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Command-line activation of scenes from InControl

If you've ever wanted to integrate another program with InControl, one way to do it would be to use CURL to consume the hosted service.  This page will outline the steps needed to perform such a task.

This tutorial will assume you are doing this from a Windows computer. It should still work in a similar fashion on other OSes though.

Step 1: You need to get a copy of CURL. Some OSes such as Linux might already have this. If not, visit the CURL web page to download the appropriate version for your operating system.

Once you have that downloaded, extract the curl.exe to your hard drive.  To make this easier, put your CURL.EXE file in your C:\WINDOWS\SYSTEM32 folder. This isn't required, but makes it easier for the sake of this tutorial and helps prevent the "COMMAND IS NOT RECOGNIZED" errors that are common.

Step 2: Find out what your computer's IP address is. This is the computer where you have InControl installed. The quickest way to find this is to open up a CMD window (by clicking Start/Run and typing CMD). Once the window is open, type in ipconfig and hit enter. You should get output similar to this:

The important information is found on the line that says IPv4 address. In my case, it's - make a note of this number because you'll need it later on.  Note: if you see many of these listed like I do, the most likely bet is that it's the only one with a value for Default Gateway. 

Step 3: Figure out your the scene's Guid ID that you want to activate.  A Guid is just a simple way to identify an object. Each scene in your system is assigned something unique. 

Go back to your CMD window now and be prepared to type in this command:

curl -X PUT -H "Content-Type:application/json;charset=utf-8" -d "{\"password\":\"yourPassword"\}"

I've highlighted certain portions of the command that you'll need to change specifically for your own setup. If you use a password, replace yourPassword to match the password you setup. Just delete the text if you don't have one a password.

Replace with the IP Address you noted from step 2.

Execute the command by hitting ENTER.  Here's how it should look -- and I want to point out that this may not be for the faint of heart! Indeed, it could appear to be as cryptic as the vertical lines from the Matrix. Don't worry though, I'll help you sort it out:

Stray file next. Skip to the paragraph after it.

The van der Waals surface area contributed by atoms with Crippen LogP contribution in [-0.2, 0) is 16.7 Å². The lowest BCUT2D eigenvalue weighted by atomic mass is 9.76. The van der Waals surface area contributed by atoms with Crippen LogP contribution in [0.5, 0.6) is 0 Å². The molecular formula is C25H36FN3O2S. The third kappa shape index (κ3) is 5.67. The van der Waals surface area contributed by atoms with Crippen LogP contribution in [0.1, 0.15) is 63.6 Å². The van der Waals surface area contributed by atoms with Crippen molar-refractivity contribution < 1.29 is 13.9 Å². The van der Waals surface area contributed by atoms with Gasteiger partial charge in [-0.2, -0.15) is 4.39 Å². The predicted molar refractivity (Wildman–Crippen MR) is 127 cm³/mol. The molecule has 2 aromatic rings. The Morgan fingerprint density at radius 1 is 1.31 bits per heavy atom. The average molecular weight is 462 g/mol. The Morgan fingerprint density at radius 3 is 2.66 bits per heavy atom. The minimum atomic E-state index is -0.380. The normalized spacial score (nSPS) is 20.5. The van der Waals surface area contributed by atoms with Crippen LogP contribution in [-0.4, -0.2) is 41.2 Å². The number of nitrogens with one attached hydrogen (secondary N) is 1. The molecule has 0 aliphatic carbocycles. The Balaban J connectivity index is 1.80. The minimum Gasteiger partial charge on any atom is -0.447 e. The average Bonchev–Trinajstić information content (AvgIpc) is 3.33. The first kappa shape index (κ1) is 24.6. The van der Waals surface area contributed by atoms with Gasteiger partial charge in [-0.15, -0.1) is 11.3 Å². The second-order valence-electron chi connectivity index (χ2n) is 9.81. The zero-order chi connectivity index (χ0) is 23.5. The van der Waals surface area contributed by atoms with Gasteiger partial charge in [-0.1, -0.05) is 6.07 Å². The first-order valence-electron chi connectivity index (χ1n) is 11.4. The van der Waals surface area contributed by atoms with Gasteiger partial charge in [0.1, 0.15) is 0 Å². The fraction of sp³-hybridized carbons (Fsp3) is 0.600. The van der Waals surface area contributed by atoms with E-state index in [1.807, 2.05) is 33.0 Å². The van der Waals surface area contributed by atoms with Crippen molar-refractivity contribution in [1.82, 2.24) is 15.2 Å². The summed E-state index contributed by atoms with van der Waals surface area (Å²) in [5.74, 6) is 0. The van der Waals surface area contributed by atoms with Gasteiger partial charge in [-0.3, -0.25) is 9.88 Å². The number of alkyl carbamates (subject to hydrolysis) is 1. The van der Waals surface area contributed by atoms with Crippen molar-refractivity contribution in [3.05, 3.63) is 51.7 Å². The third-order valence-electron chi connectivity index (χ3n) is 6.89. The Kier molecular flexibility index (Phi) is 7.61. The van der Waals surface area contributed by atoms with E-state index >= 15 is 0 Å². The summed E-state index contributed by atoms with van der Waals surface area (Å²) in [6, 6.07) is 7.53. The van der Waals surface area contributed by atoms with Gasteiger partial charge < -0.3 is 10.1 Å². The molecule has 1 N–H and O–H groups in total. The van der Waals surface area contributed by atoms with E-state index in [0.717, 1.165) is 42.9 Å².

Look for your scene in that list. I've highlighted mine for example purposes. The one I'm interested in is named "Portable Sonos." What you want is the sceneID associated to that scene, in this case, it's the series of numbers/characters that starts with 90f18.  Grab the entire set of characters, including dashes up until the final quote and make a note of it. 

This ID will never change, so once you have it you can store it away somewhere and always use it to activate that scene.

Step 4: Activate the scene.

It's now time to use another curl command to activate the scene we picked. I'll once again highlight the portions that you'll need to change to match your own setup.

curl -X PUT -H "Content-Type:application/json;charset=utf-8" -d "{\"password\":\"yourpassword\",\"sceneId\":\"90f18fea-bd80-4c53-96a3-5b04429ca790\",\"activate\":\"1\"}"

That's it! If everything went well your scene should now be active. You can repeat this command anytime to turn that scene on again.



The garage door was left open... AGAIN?!

My kids are notorious for opening the garage door and leaving it open.  When a neighbor called me at 2 in the morning to let me know the garage was open, I decided that I was going to figure out a way to monitor the garage door from my computer. 

This job took me about 4 hours. My friends and neighbors will be shocked to find out I did it, because my wife is the handy-man around the house. She asks for the power tools for Christmas while I ask for the NewEgg & Best Buy gift cards.  If you are truly handy, this should be a quick and simple project.

The first step was to get me some z-wave hardware. I ordered an Evolve LFM-20 relay and an Aeon Labs Door / Window Sensor.  The LFM-20 would be used to actually open and close the door, while the sensor is used to tell me if the door is currently opened or closed.

Door sensors are sensitive to metal, otherwise I could have mounted them directly to my garage door railing. Instead, I needed to figure out how to raise them "above" the rails and still have the paired sensor halves match up.

I went to my local hardware store and purchased a "Garage Door Top Bracket." After removing part of it and forcefully bending it into a desired shape, I was able to mount it to my garage door along with a sturdy piece of 2x4. This piece would go up and down with the garage door. 



On the other side I mounted a 2x4 to the fixed side of the door. This part wouldn't be moving anywhere. Here is the finished sensor mount:



I purchased a $5 plug kit and wired it onto the black/white/green wires of my LFM-20 relay. My garage door opener is conveniently located right next to an outlet, so this worked out great.


The next step was to wire the Evolve switch into a parallel circuit with my existing garage door opener button. The "diagram" of how I did it looks like this (please don't mock my artistic ability!)


Using InControl, I'm able to monitor my garage door. When it's open past 9 PM, I get a text message at which point I can use my Android phone to close the door.